What We Have Learned About Andrew Bell, Vol. 2

by Scotty Smith

In Vol. 1 of this two-part series, we discussed what the good people of Charleston think about new USL Memphis sporting director Andrew Bell. In Vol. 2, we will discuss things that Andrew Bell has said in interviews. For this exercise, we will use Jeff Hartsell’s excellent 2014 interview from The Post and Courier. We will also use three media interviews since Bell took the job: the USLsoccer.com interview, the RoundTable of Hooligans interview, and the Soccer Down Here interview. There was a short interview Monday on twitter.com/USLMemphis, and the Battery website did a Q&A in 2016.

1. Andrew Bell is living the American dream.

Bell grew up near Reading, England, and attended matches of his beloved Reading FC Royals from an early age. He played rugby in college, then sailed across the pond to check out life on this side of the Atlantic. Bell was driving a taxi in Charleston when he saw an ad in the paper for play-by-play announcer of the Charleston Battery soccer team. Bell had the appropriate knowledge and the right accent; he got the job.

At that point, he started working his way up the club’s food chain. Over nineteen seasons with the club, he served as media director, public relations director, sales director, operations director, (maybe human resources?), and marketing director. In 2008, he became the club president. Under his watch, the Charleston Battery won two USL championships (2010 and 2012).

I don’t feel like I need to comment much on his ascension. You are all smart enough to realize the qualities needed to take a man from taxi driver to championship president. Memphis has hired a hard-working dude. He’s also seen every angle of this business.

2. Andrew Bell wanted to be in Memphis.

In multiple interviews, Andrew mentioned knowing Redbirds and USL Memphis owner Peter Freund. When Andrew found out about the team, he contacted Peter and asked about the possibility of working together. This is great on two fronts. First, we got a guy that wanted to move to Memphis from the moment he heard about the project. Second, we indirectly confirm what we already knew — people want to work with Peter Freund. And, as a long-time USMNT fan, Bell said he cannot believe he has the chance to work with Tim Howard (we can relate).

He will report directly to Craig Unger, and has incredibly positive things to say about their short acquaintance. Bell and his new soccer-specific staff will work under the umbrella of the Redbirds organization, but Unger has made it clear that soccer is its own thing. Unger seems content to let his sporting director handle the soccer side of the business, and even said as much on our podcast. This looks like it will be a collaborative effort for the good of all.

Bell said Memphis can be a smaller version of Atlanta, and that Memphis is “one of those opportunities you don’t get very often in life.” He called Memphis “a really cool city” and a “remarkable city,” and added “this is going to be pretty special here.” There is no indication that he has a favorite BBQ dive or a built-in animosity toward Nashville, but we are certain that these things will grow over time. Andrew Bell will soon be a full-fledged Memphian.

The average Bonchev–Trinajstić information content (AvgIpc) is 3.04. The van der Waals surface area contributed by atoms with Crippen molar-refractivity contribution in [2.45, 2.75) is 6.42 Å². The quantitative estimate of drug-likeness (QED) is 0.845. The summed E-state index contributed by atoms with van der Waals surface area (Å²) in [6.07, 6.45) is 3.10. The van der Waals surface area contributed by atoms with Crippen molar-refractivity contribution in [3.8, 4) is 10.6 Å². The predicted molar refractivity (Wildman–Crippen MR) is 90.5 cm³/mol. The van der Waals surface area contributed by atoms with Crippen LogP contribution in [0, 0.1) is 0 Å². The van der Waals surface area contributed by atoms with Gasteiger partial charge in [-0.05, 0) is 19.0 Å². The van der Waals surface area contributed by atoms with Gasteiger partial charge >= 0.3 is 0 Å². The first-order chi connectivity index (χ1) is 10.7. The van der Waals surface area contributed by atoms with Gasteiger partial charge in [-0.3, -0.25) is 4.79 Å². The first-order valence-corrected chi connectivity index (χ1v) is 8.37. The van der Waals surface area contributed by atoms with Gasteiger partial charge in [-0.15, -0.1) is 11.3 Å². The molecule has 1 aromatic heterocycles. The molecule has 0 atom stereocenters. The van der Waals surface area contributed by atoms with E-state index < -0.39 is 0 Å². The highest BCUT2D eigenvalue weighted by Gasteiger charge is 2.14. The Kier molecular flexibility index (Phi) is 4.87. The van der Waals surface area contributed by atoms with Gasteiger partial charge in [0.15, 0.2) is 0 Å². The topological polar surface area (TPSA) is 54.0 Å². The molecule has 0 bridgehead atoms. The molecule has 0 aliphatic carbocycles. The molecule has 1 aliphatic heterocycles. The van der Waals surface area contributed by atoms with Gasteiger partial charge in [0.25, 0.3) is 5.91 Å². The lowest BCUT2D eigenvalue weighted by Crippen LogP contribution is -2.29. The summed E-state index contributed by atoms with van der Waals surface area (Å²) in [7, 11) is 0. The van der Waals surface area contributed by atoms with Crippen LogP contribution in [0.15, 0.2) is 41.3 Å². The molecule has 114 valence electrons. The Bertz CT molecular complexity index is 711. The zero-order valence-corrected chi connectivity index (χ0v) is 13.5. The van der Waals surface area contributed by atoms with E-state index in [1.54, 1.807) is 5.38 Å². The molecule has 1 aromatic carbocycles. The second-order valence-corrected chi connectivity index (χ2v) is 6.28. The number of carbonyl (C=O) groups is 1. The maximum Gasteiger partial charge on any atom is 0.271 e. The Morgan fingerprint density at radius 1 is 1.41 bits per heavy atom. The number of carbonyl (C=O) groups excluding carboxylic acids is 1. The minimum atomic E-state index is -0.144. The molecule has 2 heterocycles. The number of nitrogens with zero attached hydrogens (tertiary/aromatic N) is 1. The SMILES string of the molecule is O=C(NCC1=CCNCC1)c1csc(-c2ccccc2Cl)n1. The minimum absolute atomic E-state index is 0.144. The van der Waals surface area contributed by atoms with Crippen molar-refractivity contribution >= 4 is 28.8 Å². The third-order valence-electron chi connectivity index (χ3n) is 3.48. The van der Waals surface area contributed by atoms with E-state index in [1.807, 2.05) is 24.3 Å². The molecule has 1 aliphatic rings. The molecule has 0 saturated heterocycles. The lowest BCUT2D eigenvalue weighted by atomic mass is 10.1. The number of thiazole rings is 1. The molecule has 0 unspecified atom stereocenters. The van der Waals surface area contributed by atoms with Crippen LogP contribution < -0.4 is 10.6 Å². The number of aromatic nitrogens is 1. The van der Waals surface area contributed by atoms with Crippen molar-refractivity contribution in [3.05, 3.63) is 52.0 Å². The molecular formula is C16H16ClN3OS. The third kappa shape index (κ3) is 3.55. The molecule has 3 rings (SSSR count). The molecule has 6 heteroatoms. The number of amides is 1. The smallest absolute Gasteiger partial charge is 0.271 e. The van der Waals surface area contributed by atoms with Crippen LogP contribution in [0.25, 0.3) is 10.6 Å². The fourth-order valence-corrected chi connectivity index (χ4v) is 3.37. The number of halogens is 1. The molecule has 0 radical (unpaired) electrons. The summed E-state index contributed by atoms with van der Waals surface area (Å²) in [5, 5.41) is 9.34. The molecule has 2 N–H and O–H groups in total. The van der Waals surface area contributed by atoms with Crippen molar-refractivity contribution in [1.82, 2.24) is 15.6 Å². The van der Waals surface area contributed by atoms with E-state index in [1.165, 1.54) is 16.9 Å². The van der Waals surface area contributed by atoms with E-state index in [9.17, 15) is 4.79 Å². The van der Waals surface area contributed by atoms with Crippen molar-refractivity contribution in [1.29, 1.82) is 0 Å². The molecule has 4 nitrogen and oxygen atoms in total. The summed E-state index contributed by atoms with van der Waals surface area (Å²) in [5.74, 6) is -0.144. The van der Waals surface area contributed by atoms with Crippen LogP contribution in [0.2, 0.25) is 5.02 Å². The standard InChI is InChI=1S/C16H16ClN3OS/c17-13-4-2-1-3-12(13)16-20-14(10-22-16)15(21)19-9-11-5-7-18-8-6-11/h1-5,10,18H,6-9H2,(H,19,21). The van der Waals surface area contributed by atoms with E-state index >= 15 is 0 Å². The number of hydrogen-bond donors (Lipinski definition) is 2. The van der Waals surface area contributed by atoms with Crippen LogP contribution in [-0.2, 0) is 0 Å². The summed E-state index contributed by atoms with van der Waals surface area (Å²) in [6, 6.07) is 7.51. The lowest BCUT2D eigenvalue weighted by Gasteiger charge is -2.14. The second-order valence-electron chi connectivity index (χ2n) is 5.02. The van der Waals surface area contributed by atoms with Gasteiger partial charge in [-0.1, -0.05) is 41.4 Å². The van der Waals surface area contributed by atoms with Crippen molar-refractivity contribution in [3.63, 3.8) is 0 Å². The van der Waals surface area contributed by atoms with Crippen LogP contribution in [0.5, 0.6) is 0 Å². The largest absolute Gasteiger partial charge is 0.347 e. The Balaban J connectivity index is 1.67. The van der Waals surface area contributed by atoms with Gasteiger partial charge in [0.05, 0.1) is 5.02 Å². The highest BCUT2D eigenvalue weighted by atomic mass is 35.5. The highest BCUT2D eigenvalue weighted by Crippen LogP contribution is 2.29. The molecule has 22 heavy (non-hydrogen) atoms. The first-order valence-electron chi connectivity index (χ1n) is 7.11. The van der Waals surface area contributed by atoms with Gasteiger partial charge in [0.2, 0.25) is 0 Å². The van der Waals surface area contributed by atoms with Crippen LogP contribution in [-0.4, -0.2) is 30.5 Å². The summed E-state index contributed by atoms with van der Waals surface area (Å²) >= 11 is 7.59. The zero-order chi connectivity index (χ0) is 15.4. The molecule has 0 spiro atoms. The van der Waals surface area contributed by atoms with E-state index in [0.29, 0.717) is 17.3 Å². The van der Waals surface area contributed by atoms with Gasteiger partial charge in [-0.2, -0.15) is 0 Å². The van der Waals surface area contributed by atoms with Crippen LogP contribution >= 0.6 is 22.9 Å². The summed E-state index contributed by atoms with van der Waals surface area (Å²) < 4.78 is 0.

3. Andrew Bell thinks Memphis is a soccer town.

I am going to need some convincing on this one, but Bell’s take on this topic made me feel much better. He said that when he first came for a visit in January, he spent an hour and a half at the National Civil Rights Museum. He walked from the museum back to The Peabody, and could not help but note that the people looked like soccer people.

In the second decade of the 21st century, when folks talk about soccer people, they usually mean hipsters and millennials. I know we have some of that demographic, but, as a metro-area, we are traditionally more traditional. When it comes to sports, we prefer traditional American sports (especially basketball). I have long doubted our potential as a soccer town, especially when I look at the sparse crowds at Memphis City matches (sorry, not sorry).

But one comment stood out above all the rest when he was talking about this: he said that many people do not yet know they are soccer fans. I can get behind this. One of the key points to ponder here is a marketing plan designed to get new fans into the stadium. If  the marketing team can get people to come to Auto Zone Park, the atmosphere and the play on the field might just sell the product. If you are reading this, the game likely sucked you in at some point. We can only hope that USL Memphis will do the same for thousands upon thousands of new fans, hipster or otherwise.

4. Andrew Bell loves Auto Zone Park.

He mentioned this in some form in pretty much every interview. He said that a natural grass stadium in the heart of downtown is a huge selling point for potential players. He correctly points out that Portland Timbers, a club noted around the country for the environment in its stadium, plays in a converted baseball park. He also believes that a packed-out AZP will have a “cauldron” effect, and will be quite loud.